For International Women’s Day, 8 March 2023, Wandsworth GP and South West London lead for gynaecology, Dr Nicky Williams (pictured right) talks to newly-qualified colleagues Dr Naz Lindner (left) and Dr Georgie Carr. Naz and Georgie are part of a scheme, known as SPIN fellowships, which help doctors and nurses launch their careers in general practice with salaried positions and the chance to work on specific areas. All three are developing a new project to establish women’s health hubs in South West London
Why is International Women’s Day important?
Nicky: It’s a good day to reflect that women’s health is important. We make up 51% of the population, yet I think it’s true to say that, historically, the NHS was set up sometimes with men in mind. For example, many of the messages around cardiovascular health have been targeted at men but women have the same risk factors.
Naz: In addition to me being a GP I’m also passionate about women’s health. My SPIN fellowship is focussing on this area. International Women’s Day this year is about equity, which is so important in healthcare.
Georgie: International Women’s Day celebrates diversity and inclusivity, and these are both key values we want to take forward in the new service. It’s important because, to quote Dame Lesley Regan, women’s health ambassador, “If we get it right for women, everybody in society benefits.” We’re thinking about trans and non-binary people too.
Tell us what you’re doing to improve women’s health options, in practical terms
Nicky: We’re working hard in South West London to improve the way we deliver women’s health care. We’re currently developing women’s health hubs, starting with one pilot that we’re working on now.
Naz: The idea behind the hubs it that they are closer to home and easier to use for women. They will also take a more holistic approach to women’s health.
Nicky: We know that many women don’t always think about their own health. Often, they are caring for kids or elderly relatives, and they don’t seek help for problems early enough. For example, we know that being overweight is a major factor in many women’s cancers. If we can support younger women with weight management at an early stage, we can prevent illness later on.
How will the hubs operate?
Nicky: Women do engage with health services – they come for cervical screening tests, for contraception advice. If we can offer walk-in clinics at the hubs and co-locate other services such as talking therapies and social prescribing – with female staff for those who want that – we can reach many more women.
Georgie: Women need input from healthcare professionals across their lives. And our aim is to provide healthcare that’s accessible and reaches those who need it most.
What else is happening in South West London?
Nicky: We know that a large proportion of women suffer in silence when it comes to pelvic health. One in three women over 60 leaks urine regularly but we don’t see them in our clinics. Research tells us that women don’t seek help and actually stop doing the things they want as a result.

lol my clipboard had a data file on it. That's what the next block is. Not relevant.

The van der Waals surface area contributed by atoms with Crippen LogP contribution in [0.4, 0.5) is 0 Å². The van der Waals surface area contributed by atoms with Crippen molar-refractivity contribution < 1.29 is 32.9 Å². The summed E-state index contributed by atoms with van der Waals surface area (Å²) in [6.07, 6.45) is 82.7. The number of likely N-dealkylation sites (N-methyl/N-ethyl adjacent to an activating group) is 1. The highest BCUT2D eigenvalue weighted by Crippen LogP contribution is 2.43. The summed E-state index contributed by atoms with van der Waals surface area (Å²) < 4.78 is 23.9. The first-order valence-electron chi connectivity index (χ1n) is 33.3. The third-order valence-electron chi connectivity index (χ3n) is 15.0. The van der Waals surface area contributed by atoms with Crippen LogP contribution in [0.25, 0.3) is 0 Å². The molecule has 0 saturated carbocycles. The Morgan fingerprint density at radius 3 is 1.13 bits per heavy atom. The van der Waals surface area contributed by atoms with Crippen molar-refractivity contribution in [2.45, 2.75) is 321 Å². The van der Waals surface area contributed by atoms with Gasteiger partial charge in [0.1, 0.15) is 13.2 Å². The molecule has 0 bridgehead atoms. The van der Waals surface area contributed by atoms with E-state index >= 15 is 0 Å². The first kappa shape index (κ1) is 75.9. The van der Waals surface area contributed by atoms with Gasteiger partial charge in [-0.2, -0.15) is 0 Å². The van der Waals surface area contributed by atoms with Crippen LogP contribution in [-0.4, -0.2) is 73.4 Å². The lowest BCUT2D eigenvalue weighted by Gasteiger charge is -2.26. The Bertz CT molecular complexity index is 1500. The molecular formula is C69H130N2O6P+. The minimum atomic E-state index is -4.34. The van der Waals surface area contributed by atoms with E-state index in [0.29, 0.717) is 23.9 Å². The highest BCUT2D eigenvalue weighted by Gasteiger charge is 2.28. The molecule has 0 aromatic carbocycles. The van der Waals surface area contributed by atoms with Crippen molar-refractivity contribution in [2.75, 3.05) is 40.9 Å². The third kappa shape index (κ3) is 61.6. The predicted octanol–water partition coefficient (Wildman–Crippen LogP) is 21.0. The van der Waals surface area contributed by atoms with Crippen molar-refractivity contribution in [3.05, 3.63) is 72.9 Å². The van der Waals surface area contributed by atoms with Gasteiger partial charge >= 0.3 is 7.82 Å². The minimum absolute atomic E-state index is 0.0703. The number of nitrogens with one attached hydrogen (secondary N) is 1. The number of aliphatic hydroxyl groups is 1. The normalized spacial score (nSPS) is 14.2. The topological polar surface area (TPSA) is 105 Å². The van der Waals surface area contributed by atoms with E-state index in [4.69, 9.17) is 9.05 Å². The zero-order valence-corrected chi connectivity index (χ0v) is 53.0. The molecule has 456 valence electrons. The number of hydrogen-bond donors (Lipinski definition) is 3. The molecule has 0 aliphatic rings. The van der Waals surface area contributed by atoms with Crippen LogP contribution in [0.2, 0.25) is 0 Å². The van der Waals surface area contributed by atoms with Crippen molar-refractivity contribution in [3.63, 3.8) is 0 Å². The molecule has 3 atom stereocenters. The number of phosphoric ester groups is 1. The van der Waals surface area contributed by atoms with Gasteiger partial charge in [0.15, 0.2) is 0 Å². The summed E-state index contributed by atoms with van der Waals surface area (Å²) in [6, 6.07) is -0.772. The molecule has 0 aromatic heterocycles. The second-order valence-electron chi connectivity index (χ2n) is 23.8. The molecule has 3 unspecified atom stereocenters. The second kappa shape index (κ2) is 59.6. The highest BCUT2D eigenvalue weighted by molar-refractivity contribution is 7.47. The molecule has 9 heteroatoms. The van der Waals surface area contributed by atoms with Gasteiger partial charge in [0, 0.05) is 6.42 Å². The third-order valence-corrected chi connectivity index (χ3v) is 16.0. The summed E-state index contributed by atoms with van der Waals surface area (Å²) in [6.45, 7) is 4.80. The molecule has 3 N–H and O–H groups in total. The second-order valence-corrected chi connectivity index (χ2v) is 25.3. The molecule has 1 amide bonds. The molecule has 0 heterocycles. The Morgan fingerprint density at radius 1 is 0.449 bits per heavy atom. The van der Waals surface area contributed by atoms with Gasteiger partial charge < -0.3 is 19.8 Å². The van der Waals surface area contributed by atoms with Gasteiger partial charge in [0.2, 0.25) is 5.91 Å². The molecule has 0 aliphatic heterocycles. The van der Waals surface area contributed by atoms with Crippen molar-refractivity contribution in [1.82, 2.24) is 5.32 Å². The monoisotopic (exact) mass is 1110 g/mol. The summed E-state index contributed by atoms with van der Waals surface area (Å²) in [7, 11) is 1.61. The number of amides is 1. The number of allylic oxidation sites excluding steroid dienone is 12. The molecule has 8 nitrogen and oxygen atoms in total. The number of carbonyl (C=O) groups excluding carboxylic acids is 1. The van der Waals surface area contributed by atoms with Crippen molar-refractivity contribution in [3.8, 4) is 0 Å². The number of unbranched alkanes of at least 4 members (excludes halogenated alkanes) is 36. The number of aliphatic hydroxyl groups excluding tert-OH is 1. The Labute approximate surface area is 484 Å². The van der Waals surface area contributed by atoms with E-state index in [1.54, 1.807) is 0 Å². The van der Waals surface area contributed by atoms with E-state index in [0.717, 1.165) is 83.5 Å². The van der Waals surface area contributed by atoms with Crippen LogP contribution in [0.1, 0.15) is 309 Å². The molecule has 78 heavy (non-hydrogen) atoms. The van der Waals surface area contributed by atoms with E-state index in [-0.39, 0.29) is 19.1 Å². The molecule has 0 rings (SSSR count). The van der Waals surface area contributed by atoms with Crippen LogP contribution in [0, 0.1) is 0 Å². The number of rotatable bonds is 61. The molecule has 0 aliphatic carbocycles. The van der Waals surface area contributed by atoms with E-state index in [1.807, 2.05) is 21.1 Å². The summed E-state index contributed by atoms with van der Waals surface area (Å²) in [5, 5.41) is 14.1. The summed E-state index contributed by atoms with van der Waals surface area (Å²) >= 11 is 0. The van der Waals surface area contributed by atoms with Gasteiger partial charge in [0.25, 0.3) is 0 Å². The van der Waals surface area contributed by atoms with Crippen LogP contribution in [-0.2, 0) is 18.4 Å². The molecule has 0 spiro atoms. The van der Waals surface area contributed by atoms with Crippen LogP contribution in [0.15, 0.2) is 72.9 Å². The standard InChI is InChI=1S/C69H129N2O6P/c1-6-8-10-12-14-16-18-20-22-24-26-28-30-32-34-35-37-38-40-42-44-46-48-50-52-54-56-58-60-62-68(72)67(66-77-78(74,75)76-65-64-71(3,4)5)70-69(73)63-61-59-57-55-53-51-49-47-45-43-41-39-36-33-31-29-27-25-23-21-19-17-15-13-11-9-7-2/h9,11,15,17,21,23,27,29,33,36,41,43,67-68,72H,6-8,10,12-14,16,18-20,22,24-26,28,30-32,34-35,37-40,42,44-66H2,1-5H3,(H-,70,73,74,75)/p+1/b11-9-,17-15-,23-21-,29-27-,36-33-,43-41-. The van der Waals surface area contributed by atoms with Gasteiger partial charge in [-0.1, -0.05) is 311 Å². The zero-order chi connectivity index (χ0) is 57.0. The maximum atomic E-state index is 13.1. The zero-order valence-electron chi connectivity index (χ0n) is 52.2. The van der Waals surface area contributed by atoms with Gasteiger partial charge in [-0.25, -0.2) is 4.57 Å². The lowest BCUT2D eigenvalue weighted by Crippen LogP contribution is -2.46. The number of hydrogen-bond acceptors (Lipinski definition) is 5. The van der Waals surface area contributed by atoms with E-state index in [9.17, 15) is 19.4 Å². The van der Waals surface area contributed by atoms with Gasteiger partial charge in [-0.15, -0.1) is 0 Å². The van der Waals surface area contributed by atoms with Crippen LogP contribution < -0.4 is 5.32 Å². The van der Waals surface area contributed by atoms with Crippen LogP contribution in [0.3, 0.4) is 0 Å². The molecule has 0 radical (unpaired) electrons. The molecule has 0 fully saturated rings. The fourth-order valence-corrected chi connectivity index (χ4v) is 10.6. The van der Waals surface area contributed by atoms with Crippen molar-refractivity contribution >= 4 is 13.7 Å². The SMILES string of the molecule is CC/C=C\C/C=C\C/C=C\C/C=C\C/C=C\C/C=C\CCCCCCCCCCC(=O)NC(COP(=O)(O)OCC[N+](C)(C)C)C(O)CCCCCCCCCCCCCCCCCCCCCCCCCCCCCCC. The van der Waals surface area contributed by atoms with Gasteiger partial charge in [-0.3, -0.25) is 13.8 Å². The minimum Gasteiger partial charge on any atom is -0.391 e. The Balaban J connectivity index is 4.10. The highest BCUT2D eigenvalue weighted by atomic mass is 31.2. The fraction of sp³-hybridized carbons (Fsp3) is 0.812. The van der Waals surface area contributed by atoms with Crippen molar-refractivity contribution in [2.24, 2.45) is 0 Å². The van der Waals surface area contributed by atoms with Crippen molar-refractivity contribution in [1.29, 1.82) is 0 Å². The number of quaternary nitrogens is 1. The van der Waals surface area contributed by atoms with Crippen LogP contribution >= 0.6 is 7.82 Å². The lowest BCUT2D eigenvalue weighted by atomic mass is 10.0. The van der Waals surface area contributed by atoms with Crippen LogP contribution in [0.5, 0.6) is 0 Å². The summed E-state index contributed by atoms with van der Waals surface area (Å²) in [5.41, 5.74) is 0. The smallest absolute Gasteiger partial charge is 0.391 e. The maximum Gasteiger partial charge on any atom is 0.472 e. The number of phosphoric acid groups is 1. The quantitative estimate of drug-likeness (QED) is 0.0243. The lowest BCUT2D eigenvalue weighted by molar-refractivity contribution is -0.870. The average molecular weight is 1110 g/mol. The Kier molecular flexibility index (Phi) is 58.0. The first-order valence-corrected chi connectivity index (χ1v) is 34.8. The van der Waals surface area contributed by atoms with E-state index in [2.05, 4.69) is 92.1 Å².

One thing we’ve done is to add pelvic health services to the GetUBetter app which is available to people across South West London. The app is something women can use for practical advice in their own homes and it includes videos in 10 languages. We’ve put posters on toilet doors across surgeries with QR codes linking to the app. We really want to get the message out that this is a common condition and help is available.
It’s not it all about gynae issues. We’re also working on the way big health problems like cardio-vascular disease and obesity affect women.
What about menopause?
Nicky: We’ve developed menopause guidelines for GPs and hospitals, which has been adopted London-wide and nationally. That sounds quite dry, but it’s important because it means we are working to ensure that all women have access to the right advice and treatment for menopause symptoms – so it’s not just down to where you live or who you see.
Naz: For those of you going through the menopause at the moment, please do yourself a favour and speak to your GP. There is so much we can do to help and support you and optimise your health for the future.
If there was one piece of health advice you’d give to women, what would that be?
Nicky: I’d say try to prioritise your own health – if you’re concerned about something, please do talk to your GP. Even though you’re busy looking after others, your health is important too.
Naz: Please be kind and look after your pelvic floor. Start when you’re young because you’ll wish you had when you’re older.
Georgie: Look after your mental health and seek help when you need it most, whether that be from friends, family, healthcare professionals or the voluntary sector. There’s always someone there to listen. And make sure you attend your screening appointments.